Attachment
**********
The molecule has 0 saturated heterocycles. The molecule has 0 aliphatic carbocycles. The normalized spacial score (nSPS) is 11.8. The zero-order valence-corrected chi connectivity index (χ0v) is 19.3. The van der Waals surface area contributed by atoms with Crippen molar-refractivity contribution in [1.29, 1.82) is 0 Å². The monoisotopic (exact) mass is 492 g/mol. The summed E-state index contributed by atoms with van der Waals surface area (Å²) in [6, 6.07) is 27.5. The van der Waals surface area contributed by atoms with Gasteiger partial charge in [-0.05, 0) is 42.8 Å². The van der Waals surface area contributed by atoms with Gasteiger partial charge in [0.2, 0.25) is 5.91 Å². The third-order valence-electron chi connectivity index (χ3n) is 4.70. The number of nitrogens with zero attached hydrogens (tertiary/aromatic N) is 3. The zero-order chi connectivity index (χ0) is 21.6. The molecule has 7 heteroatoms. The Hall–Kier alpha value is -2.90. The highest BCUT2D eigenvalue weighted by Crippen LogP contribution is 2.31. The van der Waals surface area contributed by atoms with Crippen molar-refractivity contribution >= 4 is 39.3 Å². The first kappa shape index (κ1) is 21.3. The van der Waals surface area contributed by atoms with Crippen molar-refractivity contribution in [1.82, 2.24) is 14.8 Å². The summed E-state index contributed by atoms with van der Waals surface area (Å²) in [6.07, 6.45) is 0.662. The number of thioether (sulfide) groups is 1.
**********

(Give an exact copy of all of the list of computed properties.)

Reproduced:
The molecule has 0 saturated heterocycles. The molecule has 0 aliphatic carbocycles. The normalized spacial score (nSPS) is 11.8. The zero-order valence-corrected chi connectivity index (χ0v) is 19.3. The van der Waals surface area contributed by atoms with Crippen molar-refractivity contribution in [1.29, 1.82) is 0 Å². The monoisotopic (exact) mass is 492 g/mol. The summed E-state index contributed by atoms with van der Waals surface area (Å²) in [6, 6.07) is 27.5. The van der Waals surface area contributed by atoms with Gasteiger partial charge in [-0.05, 0) is 42.8 Å². The van der Waals surface area contributed by atoms with Gasteiger partial charge in [0.2, 0.25) is 5.91 Å². The third-order valence-electron chi connectivity index (χ3n) is 4.70. The number of nitrogens with zero attached hydrogens (tertiary/aromatic N) is 3. The zero-order chi connectivity index (χ0) is 21.6. The molecule has 7 heteroatoms. The Hall–Kier alpha value is -2.90. The highest BCUT2D eigenvalue weighted by Crippen LogP contribution is 2.31. The van der Waals surface area contributed by atoms with Crippen molar-refractivity contribution >= 4 is 39.3 Å². The first kappa shape index (κ1) is 21.3. The van der Waals surface area contributed by atoms with Crippen molar-refractivity contribution in [1.82, 2.24) is 14.8 Å². The summed E-state index contributed by atoms with van der Waals surface area (Å²) in [6.07, 6.45) is 0.662. The number of thioether (sulfide) groups is 1.